From this I can ascertain that the block is likely some sort of structure where the function the block should execute is stored 12 bytes into said structure. And when a block is passed around, a pointer to one of these structures is passed.

Now onto the doBlockA method:

1
2
3
4
5
6
7
8
9
10
    .globl  _doBlockA
    .align  2
    .code   16                      @ @doBlockA
    .thumb_func     _doBlockA
_doBlockA:
    movw    r0, :lower16:(___block_literal_global-(LPC1_0+4))
    movt    r0, :upper16:(___block_literal_global-(LPC1_0+4))
LPC1_0:
    add     r0, pc
    b.w     _runBlockA

Well, that’s pretty simple also. This is a program counter relative load. You can just think of this as loading the address of the variable called ___block_literal_global into r0. Then the runBlockA function is called. So given we know that the block object is being passed to runBlockA, this ___block_literal_global must be that block object.

Now we’re getting somewhere! But what exactly is ___block_literal_global? Well, looking through the assembly we find this:

1
2
3
4
5
6
7
    .align  2                       @ @__block_literal_global
___block_literal_global:
    .long   __NSConcreteGlobalBlock
    .long   1342177280              @ 0x50000000
    .long   0                       @ 0x0
    .long   ___doBlockA_block_invoke_0
    .long   ___block_descriptor_tmp

Ah ha! That looks very much like a struct to me. There’s 5 values in the struct, each of which are 4-bytes (long). This must be the block object that runBlockA was acting upon. And look, 12 bytes into the struct is what looks suspiciously like a function pointer as it’s called ___doBlockA_block_invoke_0. Remember that was what the runBlockA function was jumping to.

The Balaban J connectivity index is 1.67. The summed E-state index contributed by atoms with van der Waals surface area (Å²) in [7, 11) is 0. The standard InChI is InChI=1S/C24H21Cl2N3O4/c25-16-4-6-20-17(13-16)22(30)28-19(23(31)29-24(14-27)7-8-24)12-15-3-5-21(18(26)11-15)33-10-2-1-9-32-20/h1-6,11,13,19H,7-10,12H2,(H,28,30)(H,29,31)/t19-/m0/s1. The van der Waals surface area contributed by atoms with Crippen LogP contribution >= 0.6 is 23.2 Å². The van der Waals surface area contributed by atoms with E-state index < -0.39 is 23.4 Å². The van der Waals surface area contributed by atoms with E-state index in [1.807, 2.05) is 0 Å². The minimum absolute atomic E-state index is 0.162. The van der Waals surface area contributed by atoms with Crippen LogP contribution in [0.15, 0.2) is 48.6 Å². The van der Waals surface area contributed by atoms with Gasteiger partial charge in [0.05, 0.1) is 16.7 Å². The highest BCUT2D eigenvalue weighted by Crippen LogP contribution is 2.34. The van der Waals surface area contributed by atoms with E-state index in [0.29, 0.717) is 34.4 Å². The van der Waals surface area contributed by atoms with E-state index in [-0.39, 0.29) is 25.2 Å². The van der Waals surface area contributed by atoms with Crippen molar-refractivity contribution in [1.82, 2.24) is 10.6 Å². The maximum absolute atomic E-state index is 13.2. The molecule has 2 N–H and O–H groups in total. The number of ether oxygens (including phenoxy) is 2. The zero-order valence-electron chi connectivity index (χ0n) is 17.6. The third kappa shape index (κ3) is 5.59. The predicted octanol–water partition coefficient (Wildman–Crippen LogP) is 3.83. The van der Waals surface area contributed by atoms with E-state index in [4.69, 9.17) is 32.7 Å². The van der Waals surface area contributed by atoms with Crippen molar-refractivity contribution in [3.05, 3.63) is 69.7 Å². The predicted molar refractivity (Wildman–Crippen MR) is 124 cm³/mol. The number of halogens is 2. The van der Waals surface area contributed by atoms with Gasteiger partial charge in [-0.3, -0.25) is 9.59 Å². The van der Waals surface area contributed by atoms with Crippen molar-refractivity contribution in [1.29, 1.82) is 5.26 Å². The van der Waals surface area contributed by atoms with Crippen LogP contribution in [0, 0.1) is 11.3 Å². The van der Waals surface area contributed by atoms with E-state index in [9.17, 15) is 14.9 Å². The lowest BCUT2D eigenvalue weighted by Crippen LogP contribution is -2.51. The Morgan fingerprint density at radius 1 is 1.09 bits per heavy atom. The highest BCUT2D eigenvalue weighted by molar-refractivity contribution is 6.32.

But what is __NSConcreteGlobalBlock? Well, we’ll come back to that. It’s ___doBlockA_block_invoke_0 and ___block_descriptor_tmp that are of interest since these also appear in the assembly:

1
2
3
4
5
6
7
8
9
10
11
12
13
14
15
16
17
18
19
20
21
    .align  2
    .code   16                      @ @__doBlockA_block_invoke_0
    .thumb_func     ___doBlockA_block_invoke_0
___doBlockA_block_invoke_0:
    bx      lr

    .section        __DATA,__const
    .align  2                       @ @__block_descriptor_tmp
___block_descriptor_tmp:
    .long   0                       @ 0x0
    .long   20                      @ 0x14
    .long   L_.str
    .long   L_OBJC_CLASS_NAME_

    .section        __TEXT,__cstring,cstring_literals
L_.str:                                 @ @.str
    .asciz   "v4@?0"

    .section        __TEXT,__objc_classname,cstring_literals
L_OBJC_CLASS_NAME_:                     @ @"\01L_OBJC_CLASS_NAME_"
    .asciz   "\001"

That ___doBlockA_block_invoke_0 looks suspiciously like the actual block implementation itself, since the block we used was an empty block. This function just returns straight away, exactly how we’d expect an empty function to be compiled.